Half Gods brings together the exiled, the disappeared, and the seekers. Following the fractured origins and destines of two brothers named after demigods from the ancient epic the Mahabharata, readers become close with a family struggling with the reverberations of the past in their lives.
Like family members around a dinner table, the tales in [Half Gods] support, contradict, and argue with one another. They create a rich disorder. But the disjointedness of the portrait they form also speaks to trauma: how it can interrupt both chronology and one’s sense of self ... [Half Gods] is both generous and parsimonious ... As a writer, Kumarasamy refuses the divine; for her, the force with quasi-supernatural powers, the thing that disrupts linear time, disintegrates the self, and troubles the borders between countries, is violence.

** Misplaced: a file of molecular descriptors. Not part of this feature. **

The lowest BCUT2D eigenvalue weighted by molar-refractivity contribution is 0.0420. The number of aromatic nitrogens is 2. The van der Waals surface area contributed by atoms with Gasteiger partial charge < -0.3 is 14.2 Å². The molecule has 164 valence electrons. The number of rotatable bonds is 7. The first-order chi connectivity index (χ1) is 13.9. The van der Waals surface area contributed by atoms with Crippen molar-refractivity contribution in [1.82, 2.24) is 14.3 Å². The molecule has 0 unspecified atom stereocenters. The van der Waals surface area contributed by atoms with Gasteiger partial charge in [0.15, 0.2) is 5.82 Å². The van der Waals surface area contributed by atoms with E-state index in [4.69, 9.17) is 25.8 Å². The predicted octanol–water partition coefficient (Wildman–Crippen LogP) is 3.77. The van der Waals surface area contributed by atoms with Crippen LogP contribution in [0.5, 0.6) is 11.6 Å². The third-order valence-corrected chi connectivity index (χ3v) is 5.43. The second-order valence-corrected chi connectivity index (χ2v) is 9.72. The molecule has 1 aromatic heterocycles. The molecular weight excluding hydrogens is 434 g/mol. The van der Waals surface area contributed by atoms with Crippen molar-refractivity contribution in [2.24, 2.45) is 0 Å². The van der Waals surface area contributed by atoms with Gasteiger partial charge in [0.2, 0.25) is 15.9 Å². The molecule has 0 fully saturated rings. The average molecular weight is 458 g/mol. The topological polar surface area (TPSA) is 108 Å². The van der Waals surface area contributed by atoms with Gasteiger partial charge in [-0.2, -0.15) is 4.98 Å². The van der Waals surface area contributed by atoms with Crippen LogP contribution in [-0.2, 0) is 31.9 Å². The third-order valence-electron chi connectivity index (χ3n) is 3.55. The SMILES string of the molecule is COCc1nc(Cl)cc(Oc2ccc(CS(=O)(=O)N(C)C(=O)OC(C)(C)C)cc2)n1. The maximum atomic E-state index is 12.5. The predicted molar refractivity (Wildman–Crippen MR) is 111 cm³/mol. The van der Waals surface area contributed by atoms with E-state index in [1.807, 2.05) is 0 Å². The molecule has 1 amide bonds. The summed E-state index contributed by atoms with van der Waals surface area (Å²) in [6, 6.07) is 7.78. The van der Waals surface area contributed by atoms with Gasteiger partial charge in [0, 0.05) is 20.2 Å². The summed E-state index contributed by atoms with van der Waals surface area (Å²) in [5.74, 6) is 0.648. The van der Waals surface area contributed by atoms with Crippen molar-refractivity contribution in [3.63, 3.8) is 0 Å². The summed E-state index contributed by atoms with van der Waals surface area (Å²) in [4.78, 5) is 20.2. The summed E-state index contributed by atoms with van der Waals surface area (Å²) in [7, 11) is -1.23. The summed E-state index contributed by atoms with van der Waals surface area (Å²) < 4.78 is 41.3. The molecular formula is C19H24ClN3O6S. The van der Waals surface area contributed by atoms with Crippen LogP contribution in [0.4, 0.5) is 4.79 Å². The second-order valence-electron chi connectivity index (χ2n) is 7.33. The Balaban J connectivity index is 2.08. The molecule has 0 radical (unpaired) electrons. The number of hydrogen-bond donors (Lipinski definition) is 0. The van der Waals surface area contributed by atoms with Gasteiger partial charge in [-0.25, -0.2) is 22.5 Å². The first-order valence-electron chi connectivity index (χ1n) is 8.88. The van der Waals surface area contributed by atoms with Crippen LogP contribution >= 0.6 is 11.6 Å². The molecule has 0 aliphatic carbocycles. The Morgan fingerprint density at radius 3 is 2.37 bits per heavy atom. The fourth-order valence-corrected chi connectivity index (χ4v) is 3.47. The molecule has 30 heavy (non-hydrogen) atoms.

Kumarasamy unsettles the Sri Lankan-American concept of home, not by gesturing explicitly to the conceptual similarity between the Pandavas’ exile and the Sri Lankan refugees but by meditating on the impossibility of making the allegory stick ... Notwithstanding its allusive opacity and predictable prose, Kumarasamy’s debut moves in the right direction, provoking serious questions about the writing of human rights and the ways in which literature bears the burden of representing unsolvable political problems... Kumarasamy adds Sri Lanka to [the] literary map by rescaling the grand narrative of the Mahabharata into a captivating story cycle.
Cruel and poetic lines populate Kumarasamy’s writing, buttressing the indignities her creations are forced to suffer with some beauty. Even then, she leaves us with a sense that a larger world, full of possibility, exists somewhere out there.